Sea of subsidies
This week, European Parliament members of the Regional Development, Employment and Environment Committees will cast their votes on the financial mechanism for European fisheries, the European Maritime and Fisheries Fund (EMFF).
At a time when the EU is facing one of the biggest economic crises of this generation, it is now more important than ever to ensure that public money is spent efficiently and for the public benefit.
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The state of European fisheries is no laughing matter; 47 percent of the assessed fish stocks in the Atlantic and 80 percent in the Mediterranean are overfished. Yet despite the precarious condition of fisheries in Europe and beyond, member states continue to provide massive subsidies to support and maintain fleets that are too large for what the ocean can sustainably provide.
Yet repeated attempts to tackle fleet overcapacity using subsidies have failed, and technological improvements have overshadowed any successful decrease in capacity. Because so many member states fail to properly report on whether their fleets are balanced in relation to the available resources, European taxpayer’s money is spent blindly on inadequate measures aimed to achieve this balance.
Furthermore, only a handful of the fleets in Europe are turning a solid profit without public support and a large portion are running losses. The fisheries sector is not living up to its economic potential, in part because governments focus on keeping unprofitable large scale fishing fleets afloat with taxpayers' money.
The European Commission’s proposal of a revised EMFF, which will replace the existing fund in 2014 and will last until 2020, attempts to reverse the spiral of subsidies-dependency in the sector. Many of the ineffective or potentially harmful subsidies, such as funding to build new fishing boats, renew engines or modernize boats, are excluded from the EMFF.
Despite clear evidence that these measures are frequently a waste of public money and detrimental to the environment, eight member states (France, Spain, Lithuania, Portugal, Poland, Malta, Ireland and Slovenia) are fighting the commission’s proposal to maintain EU subsidies that finance the modernization and scrapping of fishing vessels. Alain Cadec, the rapporteur in charge of the dossier in the European Parliament, is following a similar path at the Parliament level and goes as far as proposing to reintroduce funding to build new vessels into the EMFF.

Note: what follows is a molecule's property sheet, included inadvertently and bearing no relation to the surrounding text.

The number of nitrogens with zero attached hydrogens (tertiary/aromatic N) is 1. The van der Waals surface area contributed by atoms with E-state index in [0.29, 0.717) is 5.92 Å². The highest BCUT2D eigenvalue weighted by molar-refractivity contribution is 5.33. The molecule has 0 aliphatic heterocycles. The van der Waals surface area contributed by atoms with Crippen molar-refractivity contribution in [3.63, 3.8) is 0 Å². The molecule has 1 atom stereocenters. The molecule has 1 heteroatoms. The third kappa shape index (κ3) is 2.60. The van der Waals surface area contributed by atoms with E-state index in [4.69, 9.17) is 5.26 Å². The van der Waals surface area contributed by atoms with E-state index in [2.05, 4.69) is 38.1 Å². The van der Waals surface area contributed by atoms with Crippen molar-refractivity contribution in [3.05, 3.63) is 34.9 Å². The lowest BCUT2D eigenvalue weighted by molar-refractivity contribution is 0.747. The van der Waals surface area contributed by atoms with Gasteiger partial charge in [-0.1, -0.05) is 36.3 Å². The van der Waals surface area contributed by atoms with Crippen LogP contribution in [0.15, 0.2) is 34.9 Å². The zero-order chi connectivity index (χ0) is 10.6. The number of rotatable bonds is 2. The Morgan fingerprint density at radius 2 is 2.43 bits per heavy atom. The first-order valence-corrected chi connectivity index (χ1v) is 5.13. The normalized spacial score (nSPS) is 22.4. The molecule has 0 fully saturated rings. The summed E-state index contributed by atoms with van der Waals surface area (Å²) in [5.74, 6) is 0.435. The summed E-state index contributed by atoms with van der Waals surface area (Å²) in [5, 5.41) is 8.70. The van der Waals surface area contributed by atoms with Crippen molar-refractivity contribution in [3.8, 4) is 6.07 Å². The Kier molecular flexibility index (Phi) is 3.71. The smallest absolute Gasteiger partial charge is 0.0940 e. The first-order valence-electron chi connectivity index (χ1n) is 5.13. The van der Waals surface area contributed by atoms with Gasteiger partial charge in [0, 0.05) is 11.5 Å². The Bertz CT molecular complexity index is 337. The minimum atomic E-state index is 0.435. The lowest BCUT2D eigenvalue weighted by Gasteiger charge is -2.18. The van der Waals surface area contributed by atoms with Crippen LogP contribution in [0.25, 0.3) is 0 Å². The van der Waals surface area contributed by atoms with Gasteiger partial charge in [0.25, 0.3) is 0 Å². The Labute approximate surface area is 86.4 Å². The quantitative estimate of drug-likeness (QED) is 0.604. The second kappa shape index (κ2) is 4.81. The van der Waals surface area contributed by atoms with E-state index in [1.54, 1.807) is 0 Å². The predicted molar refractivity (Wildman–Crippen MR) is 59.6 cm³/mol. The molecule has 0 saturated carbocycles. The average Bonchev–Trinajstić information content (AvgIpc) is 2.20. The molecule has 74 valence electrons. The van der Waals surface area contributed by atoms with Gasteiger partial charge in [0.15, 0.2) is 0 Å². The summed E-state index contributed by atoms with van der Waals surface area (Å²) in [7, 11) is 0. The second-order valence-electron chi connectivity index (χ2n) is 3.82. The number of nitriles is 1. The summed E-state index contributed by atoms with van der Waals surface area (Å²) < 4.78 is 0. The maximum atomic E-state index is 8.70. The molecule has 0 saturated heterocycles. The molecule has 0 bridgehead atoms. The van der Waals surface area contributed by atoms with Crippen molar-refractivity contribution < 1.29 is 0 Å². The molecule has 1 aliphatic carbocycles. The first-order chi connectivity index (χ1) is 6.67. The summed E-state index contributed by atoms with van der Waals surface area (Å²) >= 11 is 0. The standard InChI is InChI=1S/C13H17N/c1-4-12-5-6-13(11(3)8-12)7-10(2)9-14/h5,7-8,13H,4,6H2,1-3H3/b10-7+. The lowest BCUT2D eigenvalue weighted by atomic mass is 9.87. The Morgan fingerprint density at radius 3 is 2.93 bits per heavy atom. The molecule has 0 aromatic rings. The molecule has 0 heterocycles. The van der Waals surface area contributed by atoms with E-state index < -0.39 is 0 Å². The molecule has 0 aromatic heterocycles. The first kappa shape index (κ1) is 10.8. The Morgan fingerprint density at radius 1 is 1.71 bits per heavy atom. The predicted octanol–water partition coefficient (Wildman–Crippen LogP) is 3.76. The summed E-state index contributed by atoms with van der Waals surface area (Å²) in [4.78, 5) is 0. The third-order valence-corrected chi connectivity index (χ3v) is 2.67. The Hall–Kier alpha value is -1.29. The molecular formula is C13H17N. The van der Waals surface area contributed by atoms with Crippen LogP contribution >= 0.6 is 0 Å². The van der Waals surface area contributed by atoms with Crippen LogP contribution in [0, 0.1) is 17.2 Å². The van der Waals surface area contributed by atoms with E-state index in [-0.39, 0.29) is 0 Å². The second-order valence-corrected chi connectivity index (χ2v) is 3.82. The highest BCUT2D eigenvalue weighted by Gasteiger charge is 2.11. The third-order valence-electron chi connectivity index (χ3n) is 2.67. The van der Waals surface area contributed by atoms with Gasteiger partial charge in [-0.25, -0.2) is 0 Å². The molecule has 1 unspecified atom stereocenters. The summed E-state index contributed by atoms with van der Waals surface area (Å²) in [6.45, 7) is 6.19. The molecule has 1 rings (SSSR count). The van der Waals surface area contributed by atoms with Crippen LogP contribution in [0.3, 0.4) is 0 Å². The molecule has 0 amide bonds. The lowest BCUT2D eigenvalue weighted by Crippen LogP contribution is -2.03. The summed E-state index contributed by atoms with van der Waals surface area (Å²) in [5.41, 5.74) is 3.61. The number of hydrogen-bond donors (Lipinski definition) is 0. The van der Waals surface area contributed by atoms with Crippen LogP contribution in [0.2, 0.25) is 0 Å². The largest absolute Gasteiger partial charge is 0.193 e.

Refusing to acknowledge the gravity of the situation in Europe and defending the status quo endangers the future of the already troubled sector. Continuing to spend public funds on inefficient measures will only push our fisheries deeper into crisis and further damage the state of the stocks.
The reform of the EMFF provides an opportunity to invest in a long term economic viability of the fishing industry. Priority should be given to measures that ensure productive and healthy oceans. Funding should support investments in marine protected areas, compliance controls, and scientific evaluations of the state of stocks. Studies have shown that eliminating harmful government subsidies worldwide and putting in place effective management systems would mean that in just 12 years, the returns of the fisheries sector would begin to outweigh the costs, and the total gains over 50 years would return the investment three- to seven-fold
The quality and availability of marine resources for future generations depends on the policy that is being shaped now. If the economic crisis has taught us anything, it’s that it is high time for decision makers to think about the long-term effects of their decisions.
This week’s votes and the upcoming Council of Ministers meeting to agree on a partial general approach for the EMFF are incredibly important if we are to rebalance fisheries and make the industry profitable and sustainable. For the sake of European fishers, and the resources that they depend on, it is crucial that they vote to eliminate subsidies which contribute to overfishing and redirect aid to supporting a transition towards truly sustainable fisheries.
The writer is Executive Director of Oceana Europe.